As you follow their fortunes through the generations, the sights, smells and sounds of the house take you into their lives. It was Dennis Severs’ intention that as you enter his house it is as if you have passed through the surface of a painting, exploring with your senses and imagination a meticulously crafted 18th Century world.

Leeds has a long history of involvement in the wool trade and its position as a centre of the cloth trade was greatly enhanced by the opening of navigable waterways, the Aire and Calder Navigation in 1690 and the Leeds/Liverpool Canal in 1700, which provided a direct link between Leeds and its customers and suppliers in Europe, Australia and the Americas. Armley Mills contains exhibits from the 18th century to the present day and tells the history of manufacturing in Leeds, including textiles, clothing, printing and engineering.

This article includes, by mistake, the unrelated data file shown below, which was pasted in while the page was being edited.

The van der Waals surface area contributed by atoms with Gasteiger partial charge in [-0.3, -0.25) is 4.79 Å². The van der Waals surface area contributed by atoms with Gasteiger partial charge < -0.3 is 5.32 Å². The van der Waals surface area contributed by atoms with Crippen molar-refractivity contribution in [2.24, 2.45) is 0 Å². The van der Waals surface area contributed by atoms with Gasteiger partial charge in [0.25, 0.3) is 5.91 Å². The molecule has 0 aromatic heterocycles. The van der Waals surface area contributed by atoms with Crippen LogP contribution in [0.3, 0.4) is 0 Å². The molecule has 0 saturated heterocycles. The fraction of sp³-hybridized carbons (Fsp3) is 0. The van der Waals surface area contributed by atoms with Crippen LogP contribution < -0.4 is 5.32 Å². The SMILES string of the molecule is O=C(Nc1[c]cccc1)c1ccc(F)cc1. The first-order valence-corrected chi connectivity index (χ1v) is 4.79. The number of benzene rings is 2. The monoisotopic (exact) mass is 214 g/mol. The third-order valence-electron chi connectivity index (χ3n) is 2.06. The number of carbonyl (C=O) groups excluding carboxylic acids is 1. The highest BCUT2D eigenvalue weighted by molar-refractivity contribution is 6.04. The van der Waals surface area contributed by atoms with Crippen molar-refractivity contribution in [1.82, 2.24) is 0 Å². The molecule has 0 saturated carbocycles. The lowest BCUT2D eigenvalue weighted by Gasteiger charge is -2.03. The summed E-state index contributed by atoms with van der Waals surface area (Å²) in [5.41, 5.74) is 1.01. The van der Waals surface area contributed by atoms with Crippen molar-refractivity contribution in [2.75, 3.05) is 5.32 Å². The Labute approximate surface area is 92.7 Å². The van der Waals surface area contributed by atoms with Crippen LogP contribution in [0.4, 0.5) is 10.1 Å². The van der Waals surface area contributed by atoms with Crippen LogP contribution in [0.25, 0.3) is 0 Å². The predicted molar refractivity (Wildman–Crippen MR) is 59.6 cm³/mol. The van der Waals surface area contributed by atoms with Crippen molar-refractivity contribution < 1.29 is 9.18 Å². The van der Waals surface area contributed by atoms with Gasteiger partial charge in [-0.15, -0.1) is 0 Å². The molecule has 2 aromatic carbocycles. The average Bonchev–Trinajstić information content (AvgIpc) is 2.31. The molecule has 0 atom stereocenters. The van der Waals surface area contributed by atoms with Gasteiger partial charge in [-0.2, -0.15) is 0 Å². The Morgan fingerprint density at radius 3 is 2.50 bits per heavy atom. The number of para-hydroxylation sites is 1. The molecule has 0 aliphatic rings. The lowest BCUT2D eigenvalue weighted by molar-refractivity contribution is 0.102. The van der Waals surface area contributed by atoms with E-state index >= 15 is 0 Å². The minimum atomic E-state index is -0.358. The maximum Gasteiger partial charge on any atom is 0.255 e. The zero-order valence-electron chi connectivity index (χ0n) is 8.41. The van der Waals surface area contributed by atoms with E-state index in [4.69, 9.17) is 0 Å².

The galleries and collections tell the story of a number of industries that have shaped the city as it is today, from the recreated Victorian cottages through to the waterwheel. Visit the textile gallery, the milling room and fulling mill to find out more about Leeds' connection with the wool and cloth industries.

Cotswold Woollen Weavers has been in Filkins designing and making fine woollen cloth since 1982. They live and breathe the wool heritage that made the English Cotswolds, and draw their inspiration from the soft colours of the Cotswold landscape all around them.